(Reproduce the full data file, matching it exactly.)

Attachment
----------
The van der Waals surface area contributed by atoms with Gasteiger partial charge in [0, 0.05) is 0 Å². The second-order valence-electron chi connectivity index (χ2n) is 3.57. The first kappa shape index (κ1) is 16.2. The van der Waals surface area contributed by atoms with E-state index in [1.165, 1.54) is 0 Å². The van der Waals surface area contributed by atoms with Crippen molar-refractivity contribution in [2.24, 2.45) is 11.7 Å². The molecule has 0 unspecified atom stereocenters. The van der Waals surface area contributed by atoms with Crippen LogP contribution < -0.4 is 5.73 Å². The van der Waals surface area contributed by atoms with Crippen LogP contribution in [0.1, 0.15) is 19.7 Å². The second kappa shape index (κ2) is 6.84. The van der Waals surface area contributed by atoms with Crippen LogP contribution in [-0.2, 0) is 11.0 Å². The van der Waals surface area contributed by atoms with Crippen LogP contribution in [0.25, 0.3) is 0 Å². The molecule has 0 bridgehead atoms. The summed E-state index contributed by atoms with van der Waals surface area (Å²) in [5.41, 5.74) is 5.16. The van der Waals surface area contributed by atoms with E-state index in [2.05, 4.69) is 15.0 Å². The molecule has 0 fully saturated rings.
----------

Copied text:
The van der Waals surface area contributed by atoms with Gasteiger partial charge in [0, 0.05) is 0 Å². The second-order valence-electron chi connectivity index (χ2n) is 3.57. The first kappa shape index (κ1) is 16.2. The van der Waals surface area contributed by atoms with E-state index in [1.165, 1.54) is 0 Å². The van der Waals surface area contributed by atoms with Crippen molar-refractivity contribution in [2.24, 2.45) is 11.7 Å². The molecule has 0 unspecified atom stereocenters. The van der Waals surface area contributed by atoms with Crippen LogP contribution < -0.4 is 5.73 Å². The van der Waals surface area contributed by atoms with Crippen LogP contribution in [0.1, 0.15) is 19.7 Å². The second kappa shape index (κ2) is 6.84. The van der Waals surface area contributed by atoms with Crippen LogP contribution in [-0.2, 0) is 11.0 Å². The van der Waals surface area contributed by atoms with Crippen LogP contribution in [0.25, 0.3) is 0 Å². The molecule has 0 bridgehead atoms. The summed E-state index contributed by atoms with van der Waals surface area (Å²) in [5.41, 5.74) is 5.16. The van der Waals surface area contributed by atoms with E-state index in [2.05, 4.69) is 15.0 Å². The molecule has 0 fully saturated rings.